Making the process of buying and customizing a new home as seamless as possible, Toll Brothers’ Design Studio in Reno, Nev. offers a vast range of design options in a one-stop-shop setting
By Genevieve Smith
Photography by Christopher Mayer
At 7,500 square feet, Toll Brothers’ grandiose Reno Design Studio is the largest of its kind. Open now for more than six months, it recently received the Nationals 2016 Silver Award for Best Design Center.
What sets the Reno Design Studio apart from its competition is the blending of styles. “Most other design centers seem to lean one way: all traditional or all modern. We really strive to blend the two styles,” said Design Studio Manager Mary Candelario.
Reaching for the Tahoe and Reno markets, calling their design motif “Mountain Contemporary” speaks to those looking for a stylish, chic retreat without losing the rustic, cozy feel of a cabin most have come to associate with mountain living.
As a stand-alone shop serving Toll Brothers homebuyers exclusively, 80 to 90 percent of the business at the Reno Design Center comes from the Regency community at Damonte Ranch in Reno. As an active adult community, working with the Regency community presents different design challenges. “[Its] different than working with young families [in that] they’re thinking of transitions for the future,” said Candelario. Certain design elements that are appropriate for a young family obviously may not be the best choice for active adults.
A large trend in the market seems to be “moving away from carpeting, either for ease of movement throughout the space or increased design flexibility,” said Candelario. Other trend differences not necessarily related to lifestyle include darker palettes than have been seen in the recent past and alternative materials.
Many design elements showcased at the Reno Design Center are moving away from greys and neutrals into darker, more eclectic and transitional elements. For instance, “wood tile, which gives all the benefits of the appearance of a natural wood flooring experience without any of the worry about moisture or high levels of maintenance, is an extremely popular choice,” said Candelario. Also, mixing elements like hand-scraped wood floors and sleek cabinets produces a certain contrast of texture that is prevalent within the Reno Design Studio’s “Mountain Contemporary” theme.
While the sheer quantity of options in the wide collection of flooring, cabinetry, and countertops displayed at the Design Studio could be intimidating for most homebuyers to navigate solo, Toll Brothers encourages people via their website to “simply focus on seeing and touching products and gather ideas their first time visiting the studio.”
The experiential process works like this: first, homeowners visit the model homes in order to choose their exteriors, then they make two to three visits to the Design Studio to completely customize and personalize the interior of their new homes. What might seem overwhelming to most at first glance, there are “never too many options for the designer,” according to Candelario. “We’re here to guide them through the process.”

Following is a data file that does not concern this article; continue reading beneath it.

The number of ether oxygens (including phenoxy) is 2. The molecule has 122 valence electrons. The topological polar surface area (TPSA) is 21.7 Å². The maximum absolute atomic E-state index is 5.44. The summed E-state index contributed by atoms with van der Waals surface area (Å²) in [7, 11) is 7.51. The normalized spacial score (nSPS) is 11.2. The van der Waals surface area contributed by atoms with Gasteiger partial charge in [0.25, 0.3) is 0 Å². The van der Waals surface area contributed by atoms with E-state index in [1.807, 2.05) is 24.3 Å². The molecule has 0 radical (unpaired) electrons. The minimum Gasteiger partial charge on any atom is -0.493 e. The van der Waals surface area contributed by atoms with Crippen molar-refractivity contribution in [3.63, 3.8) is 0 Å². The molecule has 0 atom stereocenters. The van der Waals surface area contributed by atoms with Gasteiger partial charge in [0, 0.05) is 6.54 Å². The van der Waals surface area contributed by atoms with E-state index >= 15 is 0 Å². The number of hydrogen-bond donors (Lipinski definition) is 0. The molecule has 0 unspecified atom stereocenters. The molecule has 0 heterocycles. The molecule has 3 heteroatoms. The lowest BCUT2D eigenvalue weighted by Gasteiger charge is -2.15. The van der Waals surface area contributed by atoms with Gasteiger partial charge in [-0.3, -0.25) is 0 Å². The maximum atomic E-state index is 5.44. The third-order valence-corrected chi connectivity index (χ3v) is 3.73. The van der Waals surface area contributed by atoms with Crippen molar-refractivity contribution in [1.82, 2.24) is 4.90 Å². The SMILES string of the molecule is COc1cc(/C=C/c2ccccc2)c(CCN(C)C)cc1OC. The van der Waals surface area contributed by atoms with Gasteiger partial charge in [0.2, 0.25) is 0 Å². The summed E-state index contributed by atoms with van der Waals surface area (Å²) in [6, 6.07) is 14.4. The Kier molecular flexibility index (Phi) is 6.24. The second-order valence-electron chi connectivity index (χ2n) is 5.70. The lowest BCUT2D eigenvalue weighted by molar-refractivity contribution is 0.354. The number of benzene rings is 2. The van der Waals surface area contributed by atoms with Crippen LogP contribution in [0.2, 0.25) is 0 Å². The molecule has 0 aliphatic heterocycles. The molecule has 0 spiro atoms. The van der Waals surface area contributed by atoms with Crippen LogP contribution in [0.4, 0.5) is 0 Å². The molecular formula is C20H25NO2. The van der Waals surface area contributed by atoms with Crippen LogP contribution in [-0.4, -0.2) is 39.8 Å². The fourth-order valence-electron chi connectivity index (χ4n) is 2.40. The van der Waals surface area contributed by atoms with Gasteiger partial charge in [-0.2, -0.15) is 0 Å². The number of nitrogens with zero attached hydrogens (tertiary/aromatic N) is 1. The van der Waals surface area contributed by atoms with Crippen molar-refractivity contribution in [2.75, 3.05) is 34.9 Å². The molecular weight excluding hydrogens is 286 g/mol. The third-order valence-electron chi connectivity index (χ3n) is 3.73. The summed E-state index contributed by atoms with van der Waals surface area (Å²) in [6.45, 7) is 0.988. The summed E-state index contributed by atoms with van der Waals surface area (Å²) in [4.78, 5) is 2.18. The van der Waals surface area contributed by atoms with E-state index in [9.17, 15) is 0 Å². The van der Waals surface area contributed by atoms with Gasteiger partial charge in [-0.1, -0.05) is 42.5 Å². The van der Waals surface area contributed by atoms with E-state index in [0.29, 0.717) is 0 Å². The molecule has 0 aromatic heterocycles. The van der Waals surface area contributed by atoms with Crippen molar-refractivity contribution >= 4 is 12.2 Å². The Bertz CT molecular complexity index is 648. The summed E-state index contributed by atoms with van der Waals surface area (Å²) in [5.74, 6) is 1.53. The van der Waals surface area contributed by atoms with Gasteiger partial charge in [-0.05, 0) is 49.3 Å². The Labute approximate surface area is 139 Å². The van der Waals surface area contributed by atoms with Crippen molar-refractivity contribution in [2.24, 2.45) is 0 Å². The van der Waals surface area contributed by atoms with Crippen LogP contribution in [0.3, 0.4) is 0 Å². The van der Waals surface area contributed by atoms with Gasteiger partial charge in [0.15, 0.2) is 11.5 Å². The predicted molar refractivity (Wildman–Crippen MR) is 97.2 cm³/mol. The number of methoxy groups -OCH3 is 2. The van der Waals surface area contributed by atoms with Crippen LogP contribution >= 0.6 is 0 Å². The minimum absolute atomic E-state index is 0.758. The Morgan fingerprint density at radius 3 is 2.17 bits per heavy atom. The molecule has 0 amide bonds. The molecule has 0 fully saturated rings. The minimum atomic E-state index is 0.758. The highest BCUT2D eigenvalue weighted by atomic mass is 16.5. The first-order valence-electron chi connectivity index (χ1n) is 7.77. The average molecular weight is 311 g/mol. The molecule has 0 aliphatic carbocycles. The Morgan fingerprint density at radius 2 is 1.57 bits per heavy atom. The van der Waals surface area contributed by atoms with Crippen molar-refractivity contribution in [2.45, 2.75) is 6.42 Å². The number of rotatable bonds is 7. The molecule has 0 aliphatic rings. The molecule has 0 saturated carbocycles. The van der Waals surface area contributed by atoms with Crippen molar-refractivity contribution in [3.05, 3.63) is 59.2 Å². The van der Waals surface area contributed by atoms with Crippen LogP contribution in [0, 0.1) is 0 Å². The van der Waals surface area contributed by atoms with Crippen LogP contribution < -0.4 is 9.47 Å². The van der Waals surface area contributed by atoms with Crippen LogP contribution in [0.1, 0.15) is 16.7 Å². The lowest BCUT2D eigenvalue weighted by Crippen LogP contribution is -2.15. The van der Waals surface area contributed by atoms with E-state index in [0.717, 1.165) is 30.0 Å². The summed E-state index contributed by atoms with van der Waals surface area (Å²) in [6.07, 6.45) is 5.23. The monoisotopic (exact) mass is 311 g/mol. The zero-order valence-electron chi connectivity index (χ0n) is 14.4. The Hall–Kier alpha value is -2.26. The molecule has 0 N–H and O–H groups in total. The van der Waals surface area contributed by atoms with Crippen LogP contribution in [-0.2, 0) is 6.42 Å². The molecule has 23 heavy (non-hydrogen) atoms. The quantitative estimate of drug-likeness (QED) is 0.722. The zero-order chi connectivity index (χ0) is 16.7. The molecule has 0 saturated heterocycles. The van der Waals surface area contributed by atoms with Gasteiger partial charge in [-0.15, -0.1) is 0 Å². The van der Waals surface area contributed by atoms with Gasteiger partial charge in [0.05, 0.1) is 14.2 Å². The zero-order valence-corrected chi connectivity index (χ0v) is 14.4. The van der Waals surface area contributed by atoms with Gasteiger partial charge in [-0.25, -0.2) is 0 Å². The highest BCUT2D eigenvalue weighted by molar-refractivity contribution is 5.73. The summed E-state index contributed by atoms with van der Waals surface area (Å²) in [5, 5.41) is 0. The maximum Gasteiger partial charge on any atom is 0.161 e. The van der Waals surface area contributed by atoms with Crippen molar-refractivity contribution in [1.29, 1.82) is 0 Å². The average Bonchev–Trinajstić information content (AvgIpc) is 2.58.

Candelario referenced the prevalence of homebuyers sharing their Pinterest accounts—an app that allows users to collect online images into inspirational pin board-like pages for anything from party planning to homebuilding—and the ability to gather a sense of the homebuyers’ exact style tastes through it and similar tools. A plethora of options ensures that no one’s ideal home style is out of reach at the Reno Design Studio.
While the Design Studio does not specifically focus on exterior design, many Toll Brothers’ homes offer mountain-style or Mediterranean-style elevations with different stone and stucco combinations, dormer or shutter details, and tile or shake roof styles. However, some exterior options are planned at the Design Studio. “Exterior-related options that we sell in our studio are front doors and barbeque island packages. Many of our model homes portray these neat details and the endless possibilities of landscape design,” said Candelario.
Streamlining the design phase helps keep change orders and miscommunications between buyers and builders at a minimum while keeping all-around satisfaction with the process high. Candelario shared that the exceptional designs showcased at the studio have been good for more than just streamlining the design process. “We’ve had several events [here at the studio] and have actually sold homes to people who just happened to walk in.”
A benefit to homebuyer and builder alike, the one-stop-shop nature of the Design Studio makes it an all-around asset. “Customers are guided by model home designs: seeing the big picture and the opportunity that it provides to think about living in [a similar] space,” said Candelario, referencing the advantage of the model home/design center relationship.
Genevieve Smith is an Editorial Assistant for Builder and Developer magazine. She may be reached at firstname.lastname@example.org.